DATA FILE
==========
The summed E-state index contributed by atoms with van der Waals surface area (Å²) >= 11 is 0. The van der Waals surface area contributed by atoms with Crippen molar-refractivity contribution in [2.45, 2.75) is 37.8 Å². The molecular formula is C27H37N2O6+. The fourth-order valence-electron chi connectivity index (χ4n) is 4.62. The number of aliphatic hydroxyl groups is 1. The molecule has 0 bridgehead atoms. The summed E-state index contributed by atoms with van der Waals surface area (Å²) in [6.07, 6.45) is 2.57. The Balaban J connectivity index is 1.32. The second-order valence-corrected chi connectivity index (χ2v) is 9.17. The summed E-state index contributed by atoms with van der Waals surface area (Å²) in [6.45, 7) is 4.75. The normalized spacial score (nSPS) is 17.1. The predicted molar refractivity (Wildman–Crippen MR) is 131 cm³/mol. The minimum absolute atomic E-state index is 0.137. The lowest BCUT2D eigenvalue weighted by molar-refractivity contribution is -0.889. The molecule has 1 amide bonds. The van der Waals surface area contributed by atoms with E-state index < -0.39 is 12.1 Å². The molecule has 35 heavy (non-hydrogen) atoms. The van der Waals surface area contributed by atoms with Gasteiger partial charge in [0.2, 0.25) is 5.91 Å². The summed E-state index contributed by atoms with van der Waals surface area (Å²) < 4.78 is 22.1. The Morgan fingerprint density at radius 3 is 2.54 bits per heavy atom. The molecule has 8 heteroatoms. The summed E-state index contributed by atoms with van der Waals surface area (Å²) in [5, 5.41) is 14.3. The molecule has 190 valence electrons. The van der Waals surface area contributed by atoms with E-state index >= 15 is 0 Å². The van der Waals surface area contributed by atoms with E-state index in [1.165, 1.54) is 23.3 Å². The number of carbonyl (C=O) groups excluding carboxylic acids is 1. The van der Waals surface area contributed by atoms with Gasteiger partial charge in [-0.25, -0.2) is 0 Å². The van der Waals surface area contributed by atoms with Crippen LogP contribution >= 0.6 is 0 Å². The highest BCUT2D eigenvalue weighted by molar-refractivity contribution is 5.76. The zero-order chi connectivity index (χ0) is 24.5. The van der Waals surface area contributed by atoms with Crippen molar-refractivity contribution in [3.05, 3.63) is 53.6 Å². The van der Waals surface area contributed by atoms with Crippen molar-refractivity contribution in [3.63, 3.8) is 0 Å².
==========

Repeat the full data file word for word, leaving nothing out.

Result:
The summed E-state index contributed by atoms with van der Waals surface area (Å²) >= 11 is 0. The van der Waals surface area contributed by atoms with Crippen molar-refractivity contribution in [2.45, 2.75) is 37.8 Å². The molecular formula is C27H37N2O6+. The fourth-order valence-electron chi connectivity index (χ4n) is 4.62. The number of aliphatic hydroxyl groups is 1. The molecule has 0 bridgehead atoms. The summed E-state index contributed by atoms with van der Waals surface area (Å²) in [6.07, 6.45) is 2.57. The Balaban J connectivity index is 1.32. The second-order valence-corrected chi connectivity index (χ2v) is 9.17. The summed E-state index contributed by atoms with van der Waals surface area (Å²) in [6.45, 7) is 4.75. The normalized spacial score (nSPS) is 17.1. The predicted molar refractivity (Wildman–Crippen MR) is 131 cm³/mol. The minimum absolute atomic E-state index is 0.137. The lowest BCUT2D eigenvalue weighted by molar-refractivity contribution is -0.889. The molecule has 1 amide bonds. The van der Waals surface area contributed by atoms with E-state index < -0.39 is 12.1 Å². The molecule has 35 heavy (non-hydrogen) atoms. The van der Waals surface area contributed by atoms with Gasteiger partial charge in [0.2, 0.25) is 5.91 Å². The summed E-state index contributed by atoms with van der Waals surface area (Å²) < 4.78 is 22.1. The Morgan fingerprint density at radius 3 is 2.54 bits per heavy atom. The molecule has 8 heteroatoms. The summed E-state index contributed by atoms with van der Waals surface area (Å²) in [5, 5.41) is 14.3. The molecule has 190 valence electrons. The van der Waals surface area contributed by atoms with E-state index >= 15 is 0 Å². The van der Waals surface area contributed by atoms with E-state index in [1.165, 1.54) is 23.3 Å². The number of carbonyl (C=O) groups excluding carboxylic acids is 1. The van der Waals surface area contributed by atoms with Gasteiger partial charge in [-0.25, -0.2) is 0 Å². The van der Waals surface area contributed by atoms with Crippen LogP contribution >= 0.6 is 0 Å². The highest BCUT2D eigenvalue weighted by molar-refractivity contribution is 5.76. The zero-order chi connectivity index (χ0) is 24.5. The van der Waals surface area contributed by atoms with Crippen molar-refractivity contribution in [3.05, 3.63) is 53.6 Å². The van der Waals surface area contributed by atoms with Crippen molar-refractivity contribution in [3.63, 3.8) is 0 Å².